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The flamboyantly natty Savile Row tailor Tommy Nutter with his dogs. “Although tailoring was quite distinct from fashion then, Tommy Nutter changed the way men dressed,” says Dennis Nothdruft, who co-curated the 2011 retrospective (Tommy Nutter: Rebel on the Row) at the Fashion and Textile Museum in London along with tailor Timothy Everest. “And he changed the way Savile Row was seen. Before Nutters it was an exclusive, closed-off world. They didn’t even have window displays. Though, of course, the rest of the row looked upon him as an upstart whose shop was on the wrong side of the street.” (The huge purple candles in the shape of phalluses can’t exactly have endeared him to his neighbors… Another legend, Simon Doonan, was Nutter’s window dresser back in those days.) via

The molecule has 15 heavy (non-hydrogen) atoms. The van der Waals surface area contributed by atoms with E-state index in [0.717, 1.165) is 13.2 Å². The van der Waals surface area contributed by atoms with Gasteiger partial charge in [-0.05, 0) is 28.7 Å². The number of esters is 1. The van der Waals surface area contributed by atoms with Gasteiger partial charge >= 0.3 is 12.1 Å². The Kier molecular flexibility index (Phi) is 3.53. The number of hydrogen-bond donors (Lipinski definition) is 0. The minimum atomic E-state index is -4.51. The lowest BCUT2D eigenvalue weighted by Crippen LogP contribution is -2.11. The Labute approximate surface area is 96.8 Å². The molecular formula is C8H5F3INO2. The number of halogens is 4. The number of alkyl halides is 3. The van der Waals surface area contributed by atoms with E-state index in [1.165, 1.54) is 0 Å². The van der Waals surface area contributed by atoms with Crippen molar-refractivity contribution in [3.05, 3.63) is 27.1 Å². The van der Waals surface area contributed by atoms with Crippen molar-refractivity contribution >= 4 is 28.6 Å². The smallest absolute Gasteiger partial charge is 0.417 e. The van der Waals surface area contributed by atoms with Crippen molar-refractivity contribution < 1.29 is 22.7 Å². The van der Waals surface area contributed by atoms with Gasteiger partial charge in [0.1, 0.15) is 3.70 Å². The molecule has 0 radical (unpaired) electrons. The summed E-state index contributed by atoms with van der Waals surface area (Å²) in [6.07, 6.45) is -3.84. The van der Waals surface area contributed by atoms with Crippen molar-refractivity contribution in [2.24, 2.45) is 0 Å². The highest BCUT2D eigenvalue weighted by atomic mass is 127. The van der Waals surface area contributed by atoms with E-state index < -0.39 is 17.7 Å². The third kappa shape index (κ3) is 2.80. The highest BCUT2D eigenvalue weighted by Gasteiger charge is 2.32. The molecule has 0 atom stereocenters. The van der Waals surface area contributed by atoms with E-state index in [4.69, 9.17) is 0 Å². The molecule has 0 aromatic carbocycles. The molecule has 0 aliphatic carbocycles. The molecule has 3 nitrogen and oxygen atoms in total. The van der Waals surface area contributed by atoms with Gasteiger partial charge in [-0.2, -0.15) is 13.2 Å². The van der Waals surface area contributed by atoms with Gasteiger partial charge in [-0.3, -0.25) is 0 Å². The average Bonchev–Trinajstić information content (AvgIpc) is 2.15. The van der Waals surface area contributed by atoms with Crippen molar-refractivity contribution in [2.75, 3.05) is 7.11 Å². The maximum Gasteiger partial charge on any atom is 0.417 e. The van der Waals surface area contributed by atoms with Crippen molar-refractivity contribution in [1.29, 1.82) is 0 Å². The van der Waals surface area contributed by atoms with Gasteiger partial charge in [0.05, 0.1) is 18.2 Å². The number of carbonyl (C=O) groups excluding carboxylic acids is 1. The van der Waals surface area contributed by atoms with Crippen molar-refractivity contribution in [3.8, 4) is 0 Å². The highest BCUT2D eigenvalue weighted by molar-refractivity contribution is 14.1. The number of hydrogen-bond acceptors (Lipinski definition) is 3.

Tommy Nutter will always be known as the flamboyant bee in Savile Row’s stuffy bonnet. Trained as a traditional tailor, the sexy and innovative Nutter was not happy following the status quo of stuffy Savile Row and literally took matters into his own hands. He created a sensation with his bold, signature look– wide shoulders, unapologetic lapels, bold fabrics & patterns. Nutter soon became the darling of the celebrity and rock ‘n’ roll scene– clothing the likes of The Rolling Stones, Bianca Jagger, Elton John, Eric Clapton, The Beatles,  Vidal Sassoon, Twiggy, David Hockney, and many others. His influence can still be seen today, through the apprentices who worked under him (John Galliano for one), and in the young new designers of today (E. Tautz) who are rediscovering his work. Tommy Nutter has forever left a mark on Savile Row, and defined a moment in time when bigger truly was better.

Designers like Tom Ford (who favors strong lapels and chunky neckwear) have famously cited Tommy Nutter as an influence. Bianca on Mick Jagger’s arm as he struts in his Tommy Nutter duds– from the book Day of the Peacock by Geoffrey Aquilina Ross that is an incredible visual chronicle of the flashy and flamboyant menswear style from 1963-1973.